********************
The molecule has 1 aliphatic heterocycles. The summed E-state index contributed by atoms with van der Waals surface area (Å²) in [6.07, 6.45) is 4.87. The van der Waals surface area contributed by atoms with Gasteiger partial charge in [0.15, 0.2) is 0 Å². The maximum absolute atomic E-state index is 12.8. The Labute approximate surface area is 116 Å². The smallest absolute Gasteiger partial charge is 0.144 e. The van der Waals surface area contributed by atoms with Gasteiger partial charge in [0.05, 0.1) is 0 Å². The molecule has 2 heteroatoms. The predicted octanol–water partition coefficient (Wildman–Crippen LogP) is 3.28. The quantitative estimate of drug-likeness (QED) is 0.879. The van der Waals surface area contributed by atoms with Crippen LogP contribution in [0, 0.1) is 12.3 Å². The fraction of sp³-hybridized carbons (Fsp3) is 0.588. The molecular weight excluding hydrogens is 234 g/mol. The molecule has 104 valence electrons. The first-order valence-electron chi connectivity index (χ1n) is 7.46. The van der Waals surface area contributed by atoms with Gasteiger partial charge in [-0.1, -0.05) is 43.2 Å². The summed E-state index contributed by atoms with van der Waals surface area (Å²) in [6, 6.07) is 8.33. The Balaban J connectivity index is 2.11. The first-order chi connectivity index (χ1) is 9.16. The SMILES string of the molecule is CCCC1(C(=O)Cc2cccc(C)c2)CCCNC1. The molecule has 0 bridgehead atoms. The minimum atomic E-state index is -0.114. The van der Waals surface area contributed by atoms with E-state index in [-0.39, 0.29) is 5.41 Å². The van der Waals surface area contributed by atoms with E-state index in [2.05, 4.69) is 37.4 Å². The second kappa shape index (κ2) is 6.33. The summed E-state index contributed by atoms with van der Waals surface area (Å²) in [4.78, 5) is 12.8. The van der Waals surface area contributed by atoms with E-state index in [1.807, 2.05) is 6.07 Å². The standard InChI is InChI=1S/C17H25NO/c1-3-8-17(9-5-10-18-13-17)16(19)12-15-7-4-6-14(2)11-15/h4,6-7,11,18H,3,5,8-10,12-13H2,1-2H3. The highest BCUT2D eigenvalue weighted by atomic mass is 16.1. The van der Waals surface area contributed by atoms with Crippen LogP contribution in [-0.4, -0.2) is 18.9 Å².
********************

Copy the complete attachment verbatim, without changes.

The molecule has 1 aliphatic heterocycles. The summed E-state index contributed by atoms with van der Waals surface area (Å²) in [6.07, 6.45) is 4.87. The van der Waals surface area contributed by atoms with Gasteiger partial charge in [0.15, 0.2) is 0 Å². The maximum absolute atomic E-state index is 12.8. The Labute approximate surface area is 116 Å². The smallest absolute Gasteiger partial charge is 0.144 e. The van der Waals surface area contributed by atoms with Gasteiger partial charge in [0.05, 0.1) is 0 Å². The molecule has 2 heteroatoms. The predicted octanol–water partition coefficient (Wildman–Crippen LogP) is 3.28. The quantitative estimate of drug-likeness (QED) is 0.879. The van der Waals surface area contributed by atoms with Crippen LogP contribution in [0, 0.1) is 12.3 Å². The fraction of sp³-hybridized carbons (Fsp3) is 0.588. The molecular weight excluding hydrogens is 234 g/mol. The molecule has 104 valence electrons. The first-order valence-electron chi connectivity index (χ1n) is 7.46. The van der Waals surface area contributed by atoms with Gasteiger partial charge in [-0.1, -0.05) is 43.2 Å². The summed E-state index contributed by atoms with van der Waals surface area (Å²) in [6, 6.07) is 8.33. The Balaban J connectivity index is 2.11. The first-order chi connectivity index (χ1) is 9.16. The SMILES string of the molecule is CCCC1(C(=O)Cc2cccc(C)c2)CCCNC1. The molecule has 0 bridgehead atoms. The minimum atomic E-state index is -0.114. The van der Waals surface area contributed by atoms with E-state index in [-0.39, 0.29) is 5.41 Å². The van der Waals surface area contributed by atoms with E-state index in [2.05, 4.69) is 37.4 Å². The second kappa shape index (κ2) is 6.33. The summed E-state index contributed by atoms with van der Waals surface area (Å²) in [4.78, 5) is 12.8. The van der Waals surface area contributed by atoms with E-state index in [1.807, 2.05) is 6.07 Å². The standard InChI is InChI=1S/C17H25NO/c1-3-8-17(9-5-10-18-13-17)16(19)12-15-7-4-6-14(2)11-15/h4,6-7,11,18H,3,5,8-10,12-13H2,1-2H3. The highest BCUT2D eigenvalue weighted by atomic mass is 16.1. The van der Waals surface area contributed by atoms with Crippen LogP contribution in [-0.4, -0.2) is 18.9 Å².